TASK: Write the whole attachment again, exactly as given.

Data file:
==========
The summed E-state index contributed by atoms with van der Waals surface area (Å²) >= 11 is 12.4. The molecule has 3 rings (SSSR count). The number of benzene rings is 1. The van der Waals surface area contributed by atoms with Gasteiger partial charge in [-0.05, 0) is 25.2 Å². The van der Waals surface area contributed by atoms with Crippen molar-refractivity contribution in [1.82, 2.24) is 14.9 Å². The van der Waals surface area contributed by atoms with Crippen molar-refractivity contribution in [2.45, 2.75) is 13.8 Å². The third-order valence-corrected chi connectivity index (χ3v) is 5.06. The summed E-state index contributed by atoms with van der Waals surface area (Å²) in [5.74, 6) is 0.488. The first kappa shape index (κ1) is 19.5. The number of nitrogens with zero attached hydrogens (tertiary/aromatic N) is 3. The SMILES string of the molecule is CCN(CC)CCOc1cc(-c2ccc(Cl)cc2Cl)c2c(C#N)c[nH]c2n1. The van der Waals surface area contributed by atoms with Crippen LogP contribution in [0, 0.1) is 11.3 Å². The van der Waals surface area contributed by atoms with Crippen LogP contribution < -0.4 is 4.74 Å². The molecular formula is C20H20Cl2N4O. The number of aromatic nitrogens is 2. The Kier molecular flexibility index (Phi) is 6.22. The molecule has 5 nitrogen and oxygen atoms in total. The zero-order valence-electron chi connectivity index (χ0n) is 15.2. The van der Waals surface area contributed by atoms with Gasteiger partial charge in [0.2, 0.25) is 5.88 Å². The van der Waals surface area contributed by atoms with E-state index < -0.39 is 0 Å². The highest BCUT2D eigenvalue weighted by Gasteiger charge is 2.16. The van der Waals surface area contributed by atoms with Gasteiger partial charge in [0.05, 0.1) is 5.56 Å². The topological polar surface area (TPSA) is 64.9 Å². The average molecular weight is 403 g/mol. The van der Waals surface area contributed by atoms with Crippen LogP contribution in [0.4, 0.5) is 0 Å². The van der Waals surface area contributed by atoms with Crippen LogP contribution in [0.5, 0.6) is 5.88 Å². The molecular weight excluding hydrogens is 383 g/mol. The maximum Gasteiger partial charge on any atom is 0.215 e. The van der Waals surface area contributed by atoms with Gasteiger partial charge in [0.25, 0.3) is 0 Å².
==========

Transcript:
The summed E-state index contributed by atoms with van der Waals surface area (Å²) >= 11 is 12.4. The molecule has 3 rings (SSSR count). The number of benzene rings is 1. The van der Waals surface area contributed by atoms with Gasteiger partial charge in [-0.05, 0) is 25.2 Å². The van der Waals surface area contributed by atoms with Crippen molar-refractivity contribution in [1.82, 2.24) is 14.9 Å². The van der Waals surface area contributed by atoms with Crippen molar-refractivity contribution in [2.45, 2.75) is 13.8 Å². The third-order valence-corrected chi connectivity index (χ3v) is 5.06. The summed E-state index contributed by atoms with van der Waals surface area (Å²) in [5.74, 6) is 0.488. The first kappa shape index (κ1) is 19.5. The number of nitrogens with zero attached hydrogens (tertiary/aromatic N) is 3. The SMILES string of the molecule is CCN(CC)CCOc1cc(-c2ccc(Cl)cc2Cl)c2c(C#N)c[nH]c2n1. The van der Waals surface area contributed by atoms with Crippen LogP contribution in [0, 0.1) is 11.3 Å². The van der Waals surface area contributed by atoms with Crippen LogP contribution < -0.4 is 4.74 Å². The molecular formula is C20H20Cl2N4O. The number of aromatic nitrogens is 2. The Kier molecular flexibility index (Phi) is 6.22. The molecule has 5 nitrogen and oxygen atoms in total. The zero-order valence-electron chi connectivity index (χ0n) is 15.2. The van der Waals surface area contributed by atoms with Gasteiger partial charge in [0.2, 0.25) is 5.88 Å². The van der Waals surface area contributed by atoms with E-state index < -0.39 is 0 Å². The highest BCUT2D eigenvalue weighted by Gasteiger charge is 2.16. The van der Waals surface area contributed by atoms with Gasteiger partial charge in [0.05, 0.1) is 5.56 Å². The topological polar surface area (TPSA) is 64.9 Å². The average molecular weight is 403 g/mol. The van der Waals surface area contributed by atoms with Crippen LogP contribution in [0.4, 0.5) is 0 Å². The van der Waals surface area contributed by atoms with Crippen LogP contribution in [0.5, 0.6) is 5.88 Å². The molecular weight excluding hydrogens is 383 g/mol. The maximum Gasteiger partial charge on any atom is 0.215 e. The van der Waals surface area contributed by atoms with Gasteiger partial charge in [0.25, 0.3) is 0 Å².